Subject: Re: Backroads!
Hullo, Amelia. And any other backroading Ziners out there.

Amelia, your mention of Moki-Dugway sent me to Google, where I was able to view photos. I was in that part of Utah many years ago but I did not then know about that drive. Anyway, the scenery is surely breathtaking -- if one dares to look away from the road.

We have a similar thrill in the East: the Mt. Washington Auto Road in the White Mountains of New Hampshire. Oooh, it is not for the faint of heart. A sign at the base warns motorists of its narrow, steep, gravel surface. And no guard rails. The eight miles up, your car is on the valley side, and the driver must worry about the steering and brake control of downcoming drivers lest they nudge him over the edge; while the passenger(s), white as a sheet, have only to glance to the right to sense the 2,000 foot drop.

The Mt. Washington Carriage Road first opened in 1861. It availed well-to-do visitors from Boston and Montreal and New York the chance to ride, by horse-drawn carriage, to the mountain's summit, the highest (at 6,288) in the Northeast. The trip up (then, as now, eight miles) took four hours.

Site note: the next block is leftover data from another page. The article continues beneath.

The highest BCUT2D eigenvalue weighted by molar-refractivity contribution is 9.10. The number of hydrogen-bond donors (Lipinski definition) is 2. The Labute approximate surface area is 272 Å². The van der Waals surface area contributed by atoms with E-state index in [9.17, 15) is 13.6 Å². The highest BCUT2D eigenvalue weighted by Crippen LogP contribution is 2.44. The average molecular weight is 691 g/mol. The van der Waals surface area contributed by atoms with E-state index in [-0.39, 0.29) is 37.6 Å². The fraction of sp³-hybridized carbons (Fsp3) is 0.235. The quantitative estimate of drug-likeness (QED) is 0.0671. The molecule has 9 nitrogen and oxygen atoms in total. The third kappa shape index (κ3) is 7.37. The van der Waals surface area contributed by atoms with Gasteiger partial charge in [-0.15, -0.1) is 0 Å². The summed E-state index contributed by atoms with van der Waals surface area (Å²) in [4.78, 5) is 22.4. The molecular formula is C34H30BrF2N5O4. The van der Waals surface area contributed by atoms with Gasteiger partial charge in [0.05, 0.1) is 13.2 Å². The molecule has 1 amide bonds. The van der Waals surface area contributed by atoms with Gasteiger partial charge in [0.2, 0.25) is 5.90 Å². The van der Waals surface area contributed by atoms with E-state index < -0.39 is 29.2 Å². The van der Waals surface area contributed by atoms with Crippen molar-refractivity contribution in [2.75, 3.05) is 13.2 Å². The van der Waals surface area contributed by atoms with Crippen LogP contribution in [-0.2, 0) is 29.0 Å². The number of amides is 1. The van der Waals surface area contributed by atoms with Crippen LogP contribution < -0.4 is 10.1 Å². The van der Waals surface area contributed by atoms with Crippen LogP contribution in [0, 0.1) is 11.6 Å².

A hundred years ago, Freelan Oscar Stanley and his wife made the first automobile ride up in their fancy Stanley Steamer. That took just two hours and ten minutes. Would've taken less except for frequent stops to refill the radiator.

Today thousands of intrepid motorists make the drive. On arrival at the top they marvel at the panorama, the change in climate (40 degrees colder than the temperature in the valley), the winds that whirr past (a world record 231 mph one day, seventy years ago), and the courage of the hikers who make their way to the summit, single file, on a rugged trail. Motorists and hikers alike can't help but notice the beauty of the barren, treeless slopes and the tens of thousands of rocks that stud them. Many people have taken up the Druid sport of piling rocks one atop another to form little towers or cairns, which remain standing how long? 'Til the next storm bowls 'em over?

Anyway, from the comfort of my computer room at home, I just checked current conditions at the weather station up there. I could recite the numbers, but you might find it more fun to do it yourself. Go here: ..... and for a hi-res image of the mountaintop:

If you look closely at this image, you can see an itty-bitty car starting down the Auto Road, which seems to disappear around that precarious bend. At the bottom of the descent, you can be sure, the folks in that car will heave a collective sigh of relief.

There are lots and lots of less unnerving, more relaxing back roads in the East. Amelia, have you been this way? Anyone else? I could make really, really good recommendations.

Cheers from New York. TJ